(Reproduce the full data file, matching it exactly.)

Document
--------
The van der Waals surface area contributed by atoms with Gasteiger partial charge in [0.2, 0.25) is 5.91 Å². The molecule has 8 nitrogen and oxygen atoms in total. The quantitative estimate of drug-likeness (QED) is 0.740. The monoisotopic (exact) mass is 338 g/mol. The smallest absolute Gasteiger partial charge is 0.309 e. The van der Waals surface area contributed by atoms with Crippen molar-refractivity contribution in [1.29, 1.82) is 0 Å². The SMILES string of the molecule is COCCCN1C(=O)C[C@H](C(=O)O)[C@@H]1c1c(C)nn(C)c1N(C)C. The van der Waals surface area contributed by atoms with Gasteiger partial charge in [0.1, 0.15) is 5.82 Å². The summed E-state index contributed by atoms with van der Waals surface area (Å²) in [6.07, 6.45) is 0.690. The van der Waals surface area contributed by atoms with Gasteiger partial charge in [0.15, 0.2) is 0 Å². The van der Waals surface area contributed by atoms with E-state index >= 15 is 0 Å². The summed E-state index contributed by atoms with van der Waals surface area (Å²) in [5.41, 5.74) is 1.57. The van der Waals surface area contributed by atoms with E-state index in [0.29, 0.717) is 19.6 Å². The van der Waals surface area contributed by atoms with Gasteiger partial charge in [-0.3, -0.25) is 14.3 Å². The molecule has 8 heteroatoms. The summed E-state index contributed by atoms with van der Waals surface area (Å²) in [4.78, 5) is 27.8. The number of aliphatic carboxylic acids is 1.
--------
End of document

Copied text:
The van der Waals surface area contributed by atoms with Gasteiger partial charge in [0.2, 0.25) is 5.91 Å². The molecule has 8 nitrogen and oxygen atoms in total. The quantitative estimate of drug-likeness (QED) is 0.740. The monoisotopic (exact) mass is 338 g/mol. The smallest absolute Gasteiger partial charge is 0.309 e. The van der Waals surface area contributed by atoms with Crippen molar-refractivity contribution in [1.29, 1.82) is 0 Å². The SMILES string of the molecule is COCCCN1C(=O)C[C@H](C(=O)O)[C@@H]1c1c(C)nn(C)c1N(C)C. The van der Waals surface area contributed by atoms with Gasteiger partial charge in [0.1, 0.15) is 5.82 Å². The summed E-state index contributed by atoms with van der Waals surface area (Å²) in [6.07, 6.45) is 0.690. The van der Waals surface area contributed by atoms with Gasteiger partial charge in [0.15, 0.2) is 0 Å². The van der Waals surface area contributed by atoms with E-state index >= 15 is 0 Å². The summed E-state index contributed by atoms with van der Waals surface area (Å²) in [5.41, 5.74) is 1.57. The van der Waals surface area contributed by atoms with E-state index in [0.29, 0.717) is 19.6 Å². The van der Waals surface area contributed by atoms with Gasteiger partial charge in [-0.3, -0.25) is 14.3 Å². The molecule has 8 heteroatoms. The summed E-state index contributed by atoms with van der Waals surface area (Å²) in [4.78, 5) is 27.8. The number of aliphatic carboxylic acids is 1.